Sherburne History Center

Sherburne History Center
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Friday, November 24, 2017

Farm Protests in 1930s Sherburne County

Front Page Headline from Sherburne County Star News, October 1933
Farm prices and foreclosures in 1932 generated a radical reaction by farmers in Sherburne and Anoka Counties that revealed a unique effort at organizing the Minnesota farm industry into a unified organization.  After nearly a decade of falling produce prices and rising foreclosures, nationally, farmers organized what became known as the National Farmers Holiday Association.  More commonly known as the Holiday Movement, the group advocated for sympathetic refinancing on farm debt and it suggested the federal government guarantee farmers a minimum income to cover production costs.

The Holiday Movement, originally organized in Iowa, made itself known in Sherburne county in October 1932.  Farmers and sympathizers tried negotiating with the state legislature for relief in the midst of the Economic Depression with no results.  In the second week of October farmers set out pickets to prevent truckers from delivering produce to the markets in the Twin cities.  The pickets attempted blocking the roads leading from Elk River to Minneapolis.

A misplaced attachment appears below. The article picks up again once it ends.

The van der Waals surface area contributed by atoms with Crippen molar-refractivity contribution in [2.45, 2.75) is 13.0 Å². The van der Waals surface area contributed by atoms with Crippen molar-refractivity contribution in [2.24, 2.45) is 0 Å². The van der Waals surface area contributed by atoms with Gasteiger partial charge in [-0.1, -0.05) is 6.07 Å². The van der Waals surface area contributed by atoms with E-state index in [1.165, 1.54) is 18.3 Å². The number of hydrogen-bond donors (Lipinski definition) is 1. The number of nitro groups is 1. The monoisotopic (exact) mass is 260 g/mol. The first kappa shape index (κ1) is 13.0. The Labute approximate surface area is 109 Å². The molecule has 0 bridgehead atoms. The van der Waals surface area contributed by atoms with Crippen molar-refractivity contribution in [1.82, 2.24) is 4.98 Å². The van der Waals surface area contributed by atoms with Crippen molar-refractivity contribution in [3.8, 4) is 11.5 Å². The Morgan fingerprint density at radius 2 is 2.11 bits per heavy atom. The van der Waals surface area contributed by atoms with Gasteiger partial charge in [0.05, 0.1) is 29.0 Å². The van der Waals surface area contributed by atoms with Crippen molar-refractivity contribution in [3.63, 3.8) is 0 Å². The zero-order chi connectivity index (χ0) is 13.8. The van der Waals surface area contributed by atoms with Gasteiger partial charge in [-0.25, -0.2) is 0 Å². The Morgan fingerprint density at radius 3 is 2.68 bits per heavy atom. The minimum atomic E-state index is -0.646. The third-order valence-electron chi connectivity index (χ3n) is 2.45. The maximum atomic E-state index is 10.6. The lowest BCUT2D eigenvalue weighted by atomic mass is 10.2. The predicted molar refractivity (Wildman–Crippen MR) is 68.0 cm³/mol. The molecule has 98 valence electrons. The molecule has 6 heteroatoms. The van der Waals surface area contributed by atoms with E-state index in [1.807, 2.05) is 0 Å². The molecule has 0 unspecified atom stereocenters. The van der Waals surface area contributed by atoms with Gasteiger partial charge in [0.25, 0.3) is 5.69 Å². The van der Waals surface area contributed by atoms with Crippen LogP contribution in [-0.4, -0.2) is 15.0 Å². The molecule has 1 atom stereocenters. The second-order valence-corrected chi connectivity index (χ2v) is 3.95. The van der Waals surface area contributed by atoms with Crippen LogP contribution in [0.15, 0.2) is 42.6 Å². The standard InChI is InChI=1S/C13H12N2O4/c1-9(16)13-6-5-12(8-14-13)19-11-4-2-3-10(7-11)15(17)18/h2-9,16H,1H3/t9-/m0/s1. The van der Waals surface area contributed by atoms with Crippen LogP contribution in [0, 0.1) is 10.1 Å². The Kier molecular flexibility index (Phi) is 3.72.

The pickets received an unusual signal of sympathy from local police.  Police had organized the truckers into caravans, forcing the trucks through picket lines with minimal difficulty.  Blockades along Highway 10 the police escort halted the caravans and gave the picketers 10 minutes to appeal to the truckers to stop their deliveries.  After ten minutes the caravan proceeded into Anoka County and to their delivery points. 

State Highway Commissioner Charles Babcock broke the protest a week later.  After investigating the issue, Babcock used the authority of the Highway Patrol to prevent any halting of traffic on state highways.  The picketers reacted to the law enforcement by placing nail studded boards and rubber belts in the roadway.   After a few days of this angry reaction the picket lines disappeared.  The protest was broken. 

Although the farm protest lost this battle, they won the war.  In February 1933, newly elected Governor Floyd B. Olson issued an executive order halting farm foreclosures in Minnesota.  Nationally, President Franklin Roosevelt created the Farm Credit Association and the Agriculture Adjustment Act providing further aid to farmers. 

Briefly, because of plummeting farm prices and increasing foreclosures, the United States experienced a radical farm movement unusual to the industry.  Farmers in Sherburne and Anoka County played significant roles in expressing dissatisfaction to the state and national leadership.

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